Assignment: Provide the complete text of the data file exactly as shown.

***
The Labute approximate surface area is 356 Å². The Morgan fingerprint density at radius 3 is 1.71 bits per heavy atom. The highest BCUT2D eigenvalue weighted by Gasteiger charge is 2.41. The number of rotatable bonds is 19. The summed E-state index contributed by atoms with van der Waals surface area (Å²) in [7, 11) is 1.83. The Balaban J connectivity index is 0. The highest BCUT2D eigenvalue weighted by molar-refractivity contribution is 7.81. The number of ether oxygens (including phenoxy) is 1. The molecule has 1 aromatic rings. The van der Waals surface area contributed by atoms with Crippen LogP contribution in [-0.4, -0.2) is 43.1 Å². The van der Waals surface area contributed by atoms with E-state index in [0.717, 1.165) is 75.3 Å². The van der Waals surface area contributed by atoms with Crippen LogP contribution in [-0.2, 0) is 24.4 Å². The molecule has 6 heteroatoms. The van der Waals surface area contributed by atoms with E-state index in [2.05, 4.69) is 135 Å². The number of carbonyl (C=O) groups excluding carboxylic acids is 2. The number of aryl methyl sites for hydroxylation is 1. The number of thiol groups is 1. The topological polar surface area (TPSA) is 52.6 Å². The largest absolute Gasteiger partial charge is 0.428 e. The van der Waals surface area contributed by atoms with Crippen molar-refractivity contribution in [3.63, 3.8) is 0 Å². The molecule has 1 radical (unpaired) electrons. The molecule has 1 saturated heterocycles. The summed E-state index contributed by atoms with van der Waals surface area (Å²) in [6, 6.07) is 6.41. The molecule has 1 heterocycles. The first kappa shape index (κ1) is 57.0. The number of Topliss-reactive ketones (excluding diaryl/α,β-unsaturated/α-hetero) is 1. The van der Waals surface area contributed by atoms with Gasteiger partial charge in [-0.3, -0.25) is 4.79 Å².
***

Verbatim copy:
The Labute approximate surface area is 356 Å². The Morgan fingerprint density at radius 3 is 1.71 bits per heavy atom. The highest BCUT2D eigenvalue weighted by Gasteiger charge is 2.41. The number of rotatable bonds is 19. The summed E-state index contributed by atoms with van der Waals surface area (Å²) in [7, 11) is 1.83. The Balaban J connectivity index is 0. The highest BCUT2D eigenvalue weighted by molar-refractivity contribution is 7.81. The number of ether oxygens (including phenoxy) is 1. The molecule has 1 aromatic rings. The van der Waals surface area contributed by atoms with Crippen LogP contribution in [-0.4, -0.2) is 43.1 Å². The van der Waals surface area contributed by atoms with E-state index in [0.717, 1.165) is 75.3 Å². The van der Waals surface area contributed by atoms with Crippen LogP contribution in [-0.2, 0) is 24.4 Å². The molecule has 6 heteroatoms. The van der Waals surface area contributed by atoms with E-state index in [2.05, 4.69) is 135 Å². The number of carbonyl (C=O) groups excluding carboxylic acids is 2. The number of aryl methyl sites for hydroxylation is 1. The number of thiol groups is 1. The topological polar surface area (TPSA) is 52.6 Å². The largest absolute Gasteiger partial charge is 0.428 e. The van der Waals surface area contributed by atoms with Crippen molar-refractivity contribution in [3.63, 3.8) is 0 Å². The molecule has 1 radical (unpaired) electrons. The molecule has 1 saturated heterocycles. The summed E-state index contributed by atoms with van der Waals surface area (Å²) in [6, 6.07) is 6.41. The molecule has 1 heterocycles. The first kappa shape index (κ1) is 57.0. The number of Topliss-reactive ketones (excluding diaryl/α,β-unsaturated/α-hetero) is 1. The van der Waals surface area contributed by atoms with Gasteiger partial charge in [-0.3, -0.25) is 4.79 Å².